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Wednesday, March 28, 2012

Mythbusters: Alien Big Cats.

Now, here's a question: When does a cryptid stop being a cryptid? By definition, a cryptid's existence has to be disputed by science. Science disputes a lot of things; hell, take a look at quantum physics and String Theory sometime. Nitpicking is super-common in scientific circles, and cryptozoology is no exception.



Within the (unrecognized) discipline of cryptozoology, sightings of big cats outside of their native ranges qualify as cryptids. They are called "Alien Big Cats" (ABCs) or "Phantom Cats." ABC's have been found in most areas of the world. They often generate local legends, given enough time. Some are considered Ice Age "living fossils," but most of them can be traced to extant species. I know what you're thinking: Extraterrestrial cats would be pretty awesome, too.

Although found throughout the world, Great Britain seems like a real hotspot for ABC's. They are usually pumas, panthers, or general large black cats. The first sighting of a 'weird' big cat in Britain was a report of a North American lynx in 1760. The sightings really hit a boom in the 1960's, and then again after a law made in 1976 banned the keeping of several wild animals, including most big cats. This could easily have led to a mass-release of a genetically-diverse population.

According to the ten definitions of a cryptid by a man named Eberhart, Alien Big Cats fall under the "distribution anomaly" type of cryptid. Bless this man for trying to make a method to the madness that is cryptozoology. Note, however, one of the disqualifiers: "Erratics. "The out-of-place alligator […] that turns up in an odd spot, undoubtedly through human agency, is not a zoological mystery […]" The recent sightings in the 20th century speak of human release. The Scottish wildcat hybridizing with normal cats is also a common source of ABC's.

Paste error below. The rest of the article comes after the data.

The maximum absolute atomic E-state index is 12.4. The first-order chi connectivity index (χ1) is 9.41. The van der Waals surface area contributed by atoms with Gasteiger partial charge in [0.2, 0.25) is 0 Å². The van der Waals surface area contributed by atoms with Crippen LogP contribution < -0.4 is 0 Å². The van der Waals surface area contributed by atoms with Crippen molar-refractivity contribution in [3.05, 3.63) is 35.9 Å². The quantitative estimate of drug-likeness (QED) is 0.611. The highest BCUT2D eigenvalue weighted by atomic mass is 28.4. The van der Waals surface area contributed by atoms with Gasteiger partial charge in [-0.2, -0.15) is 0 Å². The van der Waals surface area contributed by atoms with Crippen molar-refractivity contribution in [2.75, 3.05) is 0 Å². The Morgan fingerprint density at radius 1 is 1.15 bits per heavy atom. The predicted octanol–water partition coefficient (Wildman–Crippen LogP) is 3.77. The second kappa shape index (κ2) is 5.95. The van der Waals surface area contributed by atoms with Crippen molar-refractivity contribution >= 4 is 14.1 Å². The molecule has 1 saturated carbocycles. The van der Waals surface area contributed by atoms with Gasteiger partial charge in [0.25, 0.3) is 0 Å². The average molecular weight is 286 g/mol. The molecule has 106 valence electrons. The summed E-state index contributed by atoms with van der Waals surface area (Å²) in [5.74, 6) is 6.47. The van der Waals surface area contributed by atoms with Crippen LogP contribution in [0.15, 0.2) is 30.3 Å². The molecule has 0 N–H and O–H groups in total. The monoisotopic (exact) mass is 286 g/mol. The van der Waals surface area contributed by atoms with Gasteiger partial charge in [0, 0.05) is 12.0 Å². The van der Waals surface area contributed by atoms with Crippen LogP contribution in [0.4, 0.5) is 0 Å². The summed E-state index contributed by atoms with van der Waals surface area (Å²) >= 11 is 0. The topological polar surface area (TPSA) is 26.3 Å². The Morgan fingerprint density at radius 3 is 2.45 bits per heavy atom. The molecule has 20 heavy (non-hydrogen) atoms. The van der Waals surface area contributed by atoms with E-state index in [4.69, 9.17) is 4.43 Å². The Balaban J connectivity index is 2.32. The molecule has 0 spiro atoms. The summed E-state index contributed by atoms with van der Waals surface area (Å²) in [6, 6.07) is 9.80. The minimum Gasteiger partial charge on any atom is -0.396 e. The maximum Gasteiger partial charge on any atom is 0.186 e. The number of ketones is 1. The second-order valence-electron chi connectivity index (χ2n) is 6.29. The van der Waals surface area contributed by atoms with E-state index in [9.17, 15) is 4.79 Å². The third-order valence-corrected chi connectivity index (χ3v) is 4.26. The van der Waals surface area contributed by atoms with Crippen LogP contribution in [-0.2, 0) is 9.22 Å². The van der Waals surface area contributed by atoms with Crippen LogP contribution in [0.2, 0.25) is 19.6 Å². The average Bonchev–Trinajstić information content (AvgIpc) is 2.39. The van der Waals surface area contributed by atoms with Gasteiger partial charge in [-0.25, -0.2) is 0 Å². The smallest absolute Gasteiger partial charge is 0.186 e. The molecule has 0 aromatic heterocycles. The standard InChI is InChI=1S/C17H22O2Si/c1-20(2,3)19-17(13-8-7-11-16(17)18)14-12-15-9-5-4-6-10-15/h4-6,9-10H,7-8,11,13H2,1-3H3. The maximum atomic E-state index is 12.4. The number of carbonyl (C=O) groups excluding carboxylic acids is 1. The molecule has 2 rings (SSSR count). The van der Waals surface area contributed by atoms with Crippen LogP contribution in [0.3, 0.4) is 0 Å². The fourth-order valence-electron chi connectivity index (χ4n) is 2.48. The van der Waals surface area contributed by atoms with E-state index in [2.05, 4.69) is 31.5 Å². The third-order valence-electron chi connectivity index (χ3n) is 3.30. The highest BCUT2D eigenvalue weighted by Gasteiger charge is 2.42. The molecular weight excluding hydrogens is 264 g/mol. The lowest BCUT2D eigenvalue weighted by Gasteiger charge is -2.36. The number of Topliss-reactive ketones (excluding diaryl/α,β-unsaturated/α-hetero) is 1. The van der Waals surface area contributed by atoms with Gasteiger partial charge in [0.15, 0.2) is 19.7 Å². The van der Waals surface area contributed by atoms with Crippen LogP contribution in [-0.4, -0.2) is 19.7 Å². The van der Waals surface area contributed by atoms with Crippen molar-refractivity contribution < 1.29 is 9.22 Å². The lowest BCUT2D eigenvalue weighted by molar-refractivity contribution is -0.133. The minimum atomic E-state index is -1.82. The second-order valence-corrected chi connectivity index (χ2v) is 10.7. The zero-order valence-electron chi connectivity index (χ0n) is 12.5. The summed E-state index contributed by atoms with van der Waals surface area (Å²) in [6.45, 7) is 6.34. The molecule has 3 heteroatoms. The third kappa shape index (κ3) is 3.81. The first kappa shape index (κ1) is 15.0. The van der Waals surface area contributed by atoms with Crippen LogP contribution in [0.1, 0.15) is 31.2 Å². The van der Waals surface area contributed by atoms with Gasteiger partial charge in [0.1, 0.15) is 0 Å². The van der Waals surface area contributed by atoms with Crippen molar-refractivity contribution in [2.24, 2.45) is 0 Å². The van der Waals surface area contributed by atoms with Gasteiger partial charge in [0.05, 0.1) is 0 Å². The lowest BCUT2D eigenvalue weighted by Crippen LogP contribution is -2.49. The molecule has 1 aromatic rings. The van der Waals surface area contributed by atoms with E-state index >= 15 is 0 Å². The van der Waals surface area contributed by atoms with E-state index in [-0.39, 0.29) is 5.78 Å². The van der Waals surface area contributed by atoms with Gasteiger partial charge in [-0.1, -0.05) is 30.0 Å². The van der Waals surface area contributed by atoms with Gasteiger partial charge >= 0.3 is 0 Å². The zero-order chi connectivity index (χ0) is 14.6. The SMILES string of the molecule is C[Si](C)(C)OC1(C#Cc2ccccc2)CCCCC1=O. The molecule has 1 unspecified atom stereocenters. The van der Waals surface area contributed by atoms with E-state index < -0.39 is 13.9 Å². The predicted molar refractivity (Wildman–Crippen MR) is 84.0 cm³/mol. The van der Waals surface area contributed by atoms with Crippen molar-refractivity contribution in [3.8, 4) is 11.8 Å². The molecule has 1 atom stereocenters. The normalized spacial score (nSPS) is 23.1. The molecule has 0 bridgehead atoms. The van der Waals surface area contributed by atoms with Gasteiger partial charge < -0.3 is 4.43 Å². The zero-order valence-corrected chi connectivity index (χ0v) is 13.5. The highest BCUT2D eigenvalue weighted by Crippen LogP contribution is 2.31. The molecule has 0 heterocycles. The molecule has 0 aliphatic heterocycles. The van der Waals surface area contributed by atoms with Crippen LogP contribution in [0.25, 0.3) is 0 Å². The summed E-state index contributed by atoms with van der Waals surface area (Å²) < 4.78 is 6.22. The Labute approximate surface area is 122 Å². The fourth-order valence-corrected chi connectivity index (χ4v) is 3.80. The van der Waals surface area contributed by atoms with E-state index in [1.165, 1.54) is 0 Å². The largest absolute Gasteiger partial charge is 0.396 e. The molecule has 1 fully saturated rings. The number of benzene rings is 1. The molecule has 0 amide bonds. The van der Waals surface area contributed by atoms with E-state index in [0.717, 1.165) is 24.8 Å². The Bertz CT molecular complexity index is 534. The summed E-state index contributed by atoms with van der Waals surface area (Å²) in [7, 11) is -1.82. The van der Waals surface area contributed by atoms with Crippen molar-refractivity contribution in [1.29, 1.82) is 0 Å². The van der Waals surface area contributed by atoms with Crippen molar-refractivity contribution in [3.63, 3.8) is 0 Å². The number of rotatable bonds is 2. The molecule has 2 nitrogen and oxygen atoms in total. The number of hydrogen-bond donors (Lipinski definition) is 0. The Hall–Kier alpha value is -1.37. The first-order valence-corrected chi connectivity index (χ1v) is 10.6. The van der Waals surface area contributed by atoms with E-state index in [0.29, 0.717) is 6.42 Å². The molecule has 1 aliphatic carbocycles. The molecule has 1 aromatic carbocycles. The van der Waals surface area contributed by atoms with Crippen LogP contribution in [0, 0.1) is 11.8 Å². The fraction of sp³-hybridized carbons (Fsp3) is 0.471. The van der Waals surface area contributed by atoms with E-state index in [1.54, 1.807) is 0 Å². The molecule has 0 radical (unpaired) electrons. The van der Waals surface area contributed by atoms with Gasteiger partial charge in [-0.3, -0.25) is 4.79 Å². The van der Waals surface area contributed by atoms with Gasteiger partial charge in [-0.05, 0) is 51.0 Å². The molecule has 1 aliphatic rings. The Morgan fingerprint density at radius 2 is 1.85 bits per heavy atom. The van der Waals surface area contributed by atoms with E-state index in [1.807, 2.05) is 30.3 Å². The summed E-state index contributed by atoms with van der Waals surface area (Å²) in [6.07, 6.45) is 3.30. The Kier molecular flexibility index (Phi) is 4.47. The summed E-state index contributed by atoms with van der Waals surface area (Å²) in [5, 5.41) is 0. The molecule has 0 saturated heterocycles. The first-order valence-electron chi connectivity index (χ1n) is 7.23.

When it comes to ABCs, we know what we're dealing with. These aren't mythical creatures. These aren't even extinct creatures. These are mostly non-native species with full documentation. The only mystery is how the cats got there. Human intervention can easily be assumed, especially since many big cats wind up with irresponsible owners. Is every invasive species and escaped exotic pet on par with Nessie and Bigfoot, now?

Granted, there are some truly mysterious Alien Big Cats. India has a gray phantom cat, the Pogeyan,  that we really do not know much about. One ABC even turned out to be a canine. Some mythology buffs like to think that the sightings of black cats are a modern variation on Britain's legendary black dogs (which should be familiar to Harry Potter and Sherlock Holmes fans). I'm not doubting whether these Alien Big Cats exist or not; I'm questioning how science classifies them.

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